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SDB-ISD 2016 Meeting Report

Posted by , on 18 August 2016

The joint meeting of the Society for Developmental Biology and the International Society for Differentiation was held in Boston between August 4th and 8th. It was a meeting of firsts for me: first meeting representing the Node, first time at the SDB (having regularly enjoyed the Brit version, I was looking forward to hearing the US angle on what’s exciting at the moment), and first time in Boston. The venue was the gargantuan Copley Place Marriott, which offered a stunning view of the city (from my hotel room at least) as well as a central base to explore. Boston turned out to be beautiful and walkable. Great local beer too.


Boston, looking south from the Marriott


True to our diverse field, the meeting covered a lot of bases, from cell mechanics to genome editing, patterning to computational modelling, as well as life away from the bench (education, publishing, grant-writing) and the planet (designing experiments for NASA’s Genelab). What follows is a selection of my personal highlights from the talks I saw. Let me know if I missed anything or have mangled things beyond comprehension.


Regenerating parts and patterns

I began the meeting in a satellite symposium, Evolution of Regenerative Capacities: recapitulation of development or novel mechanisms? The symposium set the tone for the rest of the meeting in terms of speaker composition: a mix of postdocs, young PIs and established leaders in the field, plus the odd grad student, and an even gender balance.

Most of the speakers started with the same observation: some animals are great at regeneration, some (like us) not so great, and even within the same animals, some tissues regenerate better than others (though axolotls apparently can regenerate everything!). However, we really lack a mechanistic explanation for this spectrum of regenerative capacity; such an explanation might inform our efforts to coax currently intransigent human tissues to regenerate. The evolution part came from the range of species under investigation, which allowed for a fairly broad phylogenetic sample.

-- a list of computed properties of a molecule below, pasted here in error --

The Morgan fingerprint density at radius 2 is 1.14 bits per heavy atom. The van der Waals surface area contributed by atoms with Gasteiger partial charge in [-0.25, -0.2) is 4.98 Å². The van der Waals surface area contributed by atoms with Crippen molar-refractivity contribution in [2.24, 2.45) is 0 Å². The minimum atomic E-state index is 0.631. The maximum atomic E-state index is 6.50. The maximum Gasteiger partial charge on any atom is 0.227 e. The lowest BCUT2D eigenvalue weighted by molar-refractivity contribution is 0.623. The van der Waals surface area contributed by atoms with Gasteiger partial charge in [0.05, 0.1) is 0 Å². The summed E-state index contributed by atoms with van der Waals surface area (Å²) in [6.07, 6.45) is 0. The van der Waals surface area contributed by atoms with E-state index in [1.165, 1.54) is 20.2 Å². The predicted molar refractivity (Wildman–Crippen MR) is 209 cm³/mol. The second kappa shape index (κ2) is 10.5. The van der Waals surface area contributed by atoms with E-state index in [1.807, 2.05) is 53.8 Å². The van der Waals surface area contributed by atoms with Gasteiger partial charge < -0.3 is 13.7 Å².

For someone fairly naïve to this field, I was struck by the diversity of mechanisms used in the different contexts, as illustrated by a rough list the proteins discussed: piwi piRNA pathway members, various transcription factors, second messengers, growth factors, cytokines, cell adhesion molecules, glycosylation enzymes, and matrix proteins. (I guess this shouldn’t really have been surprising given the tasks at hand for the wounded tissues.) The extent to which regeneration redeploys developmental pathways also seems to depend on the tissue: for instance, Ken Muneoka described how digit regeneration in the mouse shared some features with normal bone development, but not others.

One of the more remarkable stories involved the moon jellyfish, described by Lea Goentoro. Ephyra (juvenile medusa) stage animals typically have 8 evenly-spaced arms which pulsate synchronously to drive propulsion and feeding. Cut off some of the arms, and the ephyra proceeds not to regenerate them, but to reorganise its remaining limbs to regain radial symmetry, in a manner requiring muscle contractility but not cell division. The ephyra regenerates not body parts but a feature of the body pattern, perhaps because repaired animals have still got a reasonable chance of surviving. Got to love nature sometimes.


Gene expression and chromosome topology

After the regeneration fest, Ken Zaret kicked off the Presidential Symposium by celebrating developmental biology, and insisting on the continued need for basic research in model systems (his reaction, perhaps, to recent events in the US and Canada). He then stated that, for him, changes in gene expression are the real heart of development (the symposium did have an epigenetics theme, after all). Ali Shilatifard, in his exploration of histone methylation and childhood leukaemia, agreed. Coming from a bit more of a cell mechanics background, I wanted to come up with a counter argument, but by that point didn’t have the brain power for it.

One of the most remarkable epigenetic feats is the inactivation of an entire X chromosome in female mammals, providing almost complete gene silencing from early development onwards. The long non-coding RNA Xist is key to inactivation, and Jeannie Lee described how RNA proteomics had identified the proteins that interact with Xist (it turns out there are a surprisingly large number of them), and how super-resolution imaging had visualised individual Xist molecules decorating the inactive X (it turns out there are a surprisingly small (~100) number per X). An analysis of Xist mutants then implicated other silencing mechanisms acting synergistically with Xist, and showed that even modest changes in X gene dosage can have profound effects on viability.